I love my state, but you might want to do the I-70 idea so you can see the mountains. You'll miss the Wyoming and Nebraska capitals, but you'll hit the Colorado and Kansas capitals. The drive through Kansas is pretty bad too, though.
    posted by Sfving at 11:39 PM on June 9, 2009 [1 favorite]

    Best answer: "... Nebraska is the worst of all. Put on some Bruce Springsteen (Nebraska) and get in the mood for the state. It's slow, boring, and monotonous, and you won't even be hitting Omaha on your trip, which is the only thing there that's worth seeing. ..."
    posted by crapples at 9:34 PM on June 9

    That's an incredibly ill-informed "stoner's" view of the Great Plains, particularly Western Nebraska. Permit me, a native Cornhusker, to disagree.

    "... That's because there is no notable obstacle or attraction around which to bend. ..." posted by Sfving at 2:39 AM on June 10

    Again, permit to respectfully disagree with Sfving, almost entirely, as one who has cruised hundreds of miles of Western Nebraska's roads in a pickup, with a good dog, as recently as 4 years ago. There's a majesty about that landscape that deserves some stopping, and walking about, and letting the wind whistle through your hair, as the huge skies pull your eyes up to prairie weather, and perhaps cranes or other migratory fowl circling overhead. Although your trip is too late in the year for the spring sandhill crane migration, there are a number of Platte River parks at locations that parallel I-80, many only a few miles off the Interstate. I-80 actually follows the the Platte River valley, very closely, for more than 120 miles from Ogallala to near Grand Island, and it would be a shame not to take an hour or two to stretch your legs along its banks on a nice summer day, when there are plenty of places to do so. The Platte is an interesting landscape, known for being "a mile wide and inch deep," but this broad, gentle, sometimes seasonal waterway remains unique in its topography in North America, and has never been seriously polluted; it's literally a "river of life" through the Great Plains that those who whoosh along I-80 at the speed limit miss entirely, simply for lack of noticing.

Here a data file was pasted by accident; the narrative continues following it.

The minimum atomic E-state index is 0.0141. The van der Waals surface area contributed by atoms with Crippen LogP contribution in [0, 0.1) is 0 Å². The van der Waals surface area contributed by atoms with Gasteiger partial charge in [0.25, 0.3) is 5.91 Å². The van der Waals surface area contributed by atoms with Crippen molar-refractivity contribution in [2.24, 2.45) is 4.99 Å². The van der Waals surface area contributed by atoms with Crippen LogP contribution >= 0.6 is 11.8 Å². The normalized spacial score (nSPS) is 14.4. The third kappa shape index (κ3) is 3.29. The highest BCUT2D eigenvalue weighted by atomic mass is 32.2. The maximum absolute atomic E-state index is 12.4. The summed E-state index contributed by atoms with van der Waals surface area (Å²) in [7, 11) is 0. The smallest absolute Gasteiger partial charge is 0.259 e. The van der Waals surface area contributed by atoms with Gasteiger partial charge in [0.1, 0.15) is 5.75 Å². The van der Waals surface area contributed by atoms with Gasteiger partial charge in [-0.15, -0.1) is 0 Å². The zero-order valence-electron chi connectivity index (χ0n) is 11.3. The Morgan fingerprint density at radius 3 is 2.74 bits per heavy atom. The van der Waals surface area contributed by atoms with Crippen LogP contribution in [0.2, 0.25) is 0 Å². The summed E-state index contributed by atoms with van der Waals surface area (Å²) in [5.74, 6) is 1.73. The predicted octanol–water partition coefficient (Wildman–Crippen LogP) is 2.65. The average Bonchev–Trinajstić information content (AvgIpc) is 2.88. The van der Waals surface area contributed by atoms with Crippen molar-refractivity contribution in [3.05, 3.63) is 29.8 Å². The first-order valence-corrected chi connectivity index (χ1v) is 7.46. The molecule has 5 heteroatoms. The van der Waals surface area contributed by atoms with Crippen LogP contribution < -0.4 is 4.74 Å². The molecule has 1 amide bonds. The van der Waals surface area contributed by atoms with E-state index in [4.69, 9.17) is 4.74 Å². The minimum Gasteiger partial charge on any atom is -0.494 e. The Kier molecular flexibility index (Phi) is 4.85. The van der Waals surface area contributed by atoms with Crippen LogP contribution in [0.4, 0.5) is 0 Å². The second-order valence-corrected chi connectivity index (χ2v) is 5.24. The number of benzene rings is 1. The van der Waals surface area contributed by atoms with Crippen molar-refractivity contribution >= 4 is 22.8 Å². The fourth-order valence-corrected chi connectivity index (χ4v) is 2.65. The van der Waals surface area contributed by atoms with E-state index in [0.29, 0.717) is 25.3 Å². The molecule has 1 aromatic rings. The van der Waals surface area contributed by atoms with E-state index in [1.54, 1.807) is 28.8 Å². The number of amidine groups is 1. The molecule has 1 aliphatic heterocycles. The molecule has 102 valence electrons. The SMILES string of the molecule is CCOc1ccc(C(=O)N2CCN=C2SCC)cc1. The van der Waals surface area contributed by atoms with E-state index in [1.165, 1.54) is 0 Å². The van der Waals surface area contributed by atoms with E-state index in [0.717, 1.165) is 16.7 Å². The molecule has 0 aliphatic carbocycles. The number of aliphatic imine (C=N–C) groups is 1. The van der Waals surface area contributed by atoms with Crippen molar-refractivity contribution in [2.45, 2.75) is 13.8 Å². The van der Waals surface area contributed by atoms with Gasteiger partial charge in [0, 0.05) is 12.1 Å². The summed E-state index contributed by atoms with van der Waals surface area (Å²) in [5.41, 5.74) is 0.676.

Even if you can't spare a few hours for "off I-80" Nebraska, like Willa Cather's home in Red Cloud, you can still take a few minutes at Interstate rest stops, to get up close and personal with the landscape of the Cornhusker State. As Skving observes rightly, don't miss the Great Platte River Road Archway Monument, near Kearney, which actually straddles I-80. And outside Lincoln, at mile marker 425.5 eastbound, and mile marker 404 westbound, are rest stops with views of the Lincoln skyline in the distance, along with markers explaining the geography of the salt pan Lincoln sits in, and a few acres of "restored prairie" which are plots of grassland, supervised by the state agricultural service, that have been encouraged to revert to what the original landscape was, before the introduction of modern agricultural practices. It's simply amazing to walk quietly and slowly along the borders of these acres, getting used to a landscape scaled to 4 feet of vertical height, and 2000 species of plants, insects and animals, living in dense micro-environment that once covered 1/3 of North America. Again, something you miss, entirely, whizzing by at 70 mph, with Springsteen your only "touchpoint."